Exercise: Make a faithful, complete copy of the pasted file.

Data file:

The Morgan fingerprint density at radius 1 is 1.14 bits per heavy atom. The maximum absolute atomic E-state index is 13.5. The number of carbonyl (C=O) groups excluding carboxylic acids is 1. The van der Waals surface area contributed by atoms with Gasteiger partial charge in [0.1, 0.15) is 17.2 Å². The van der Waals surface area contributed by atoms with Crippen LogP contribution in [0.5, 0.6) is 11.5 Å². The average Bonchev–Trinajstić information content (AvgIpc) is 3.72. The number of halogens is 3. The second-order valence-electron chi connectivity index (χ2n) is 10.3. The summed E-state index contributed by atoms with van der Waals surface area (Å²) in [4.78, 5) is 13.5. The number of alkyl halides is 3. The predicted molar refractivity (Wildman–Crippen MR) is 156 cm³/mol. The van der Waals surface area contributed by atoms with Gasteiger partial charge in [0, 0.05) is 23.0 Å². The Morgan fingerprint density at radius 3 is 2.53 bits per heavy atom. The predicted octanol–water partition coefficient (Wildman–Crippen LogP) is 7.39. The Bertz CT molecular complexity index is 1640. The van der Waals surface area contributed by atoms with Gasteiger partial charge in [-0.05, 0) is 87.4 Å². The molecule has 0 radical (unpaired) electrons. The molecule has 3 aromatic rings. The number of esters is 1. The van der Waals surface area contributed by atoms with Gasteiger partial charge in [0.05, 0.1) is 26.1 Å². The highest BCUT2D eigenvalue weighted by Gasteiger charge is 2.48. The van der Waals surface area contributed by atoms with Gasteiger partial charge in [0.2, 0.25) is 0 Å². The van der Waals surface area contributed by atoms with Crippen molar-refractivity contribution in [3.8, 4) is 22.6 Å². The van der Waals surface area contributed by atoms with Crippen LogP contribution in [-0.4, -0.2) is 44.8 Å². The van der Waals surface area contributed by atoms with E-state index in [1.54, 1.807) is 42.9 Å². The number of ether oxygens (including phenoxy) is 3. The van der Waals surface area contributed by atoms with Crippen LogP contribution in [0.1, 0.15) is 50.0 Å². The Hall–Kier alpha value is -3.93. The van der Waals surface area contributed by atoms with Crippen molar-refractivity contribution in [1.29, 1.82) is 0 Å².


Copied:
The Morgan fingerprint density at radius 1 is 1.14 bits per heavy atom. The maximum absolute atomic E-state index is 13.5. The number of carbonyl (C=O) groups excluding carboxylic acids is 1. The van der Waals surface area contributed by atoms with Gasteiger partial charge in [0.1, 0.15) is 17.2 Å². The van der Waals surface area contributed by atoms with Crippen LogP contribution in [0.5, 0.6) is 11.5 Å². The average Bonchev–Trinajstić information content (AvgIpc) is 3.72. The number of halogens is 3. The second-order valence-electron chi connectivity index (χ2n) is 10.3. The summed E-state index contributed by atoms with van der Waals surface area (Å²) in [4.78, 5) is 13.5. The number of alkyl halides is 3. The predicted molar refractivity (Wildman–Crippen MR) is 156 cm³/mol. The van der Waals surface area contributed by atoms with Gasteiger partial charge in [0, 0.05) is 23.0 Å². The Morgan fingerprint density at radius 3 is 2.53 bits per heavy atom. The predicted octanol–water partition coefficient (Wildman–Crippen LogP) is 7.39. The Bertz CT molecular complexity index is 1640. The van der Waals surface area contributed by atoms with Gasteiger partial charge in [-0.05, 0) is 87.4 Å². The molecule has 0 radical (unpaired) electrons. The molecule has 3 aromatic rings. The number of esters is 1. The van der Waals surface area contributed by atoms with Gasteiger partial charge in [0.05, 0.1) is 26.1 Å². The highest BCUT2D eigenvalue weighted by Gasteiger charge is 2.48. The van der Waals surface area contributed by atoms with Gasteiger partial charge in [0.2, 0.25) is 0 Å². The van der Waals surface area contributed by atoms with Crippen molar-refractivity contribution in [3.8, 4) is 22.6 Å². The van der Waals surface area contributed by atoms with Crippen LogP contribution in [-0.4, -0.2) is 44.8 Å². The van der Waals surface area contributed by atoms with E-state index in [1.54, 1.807) is 42.9 Å². The number of ether oxygens (including phenoxy) is 3. The van der Waals surface area contributed by atoms with Crippen LogP contribution in [0.1, 0.15) is 50.0 Å². The Hall–Kier alpha value is -3.93. The van der Waals surface area contributed by atoms with Crippen molar-refractivity contribution in [1.29, 1.82) is 0 Å².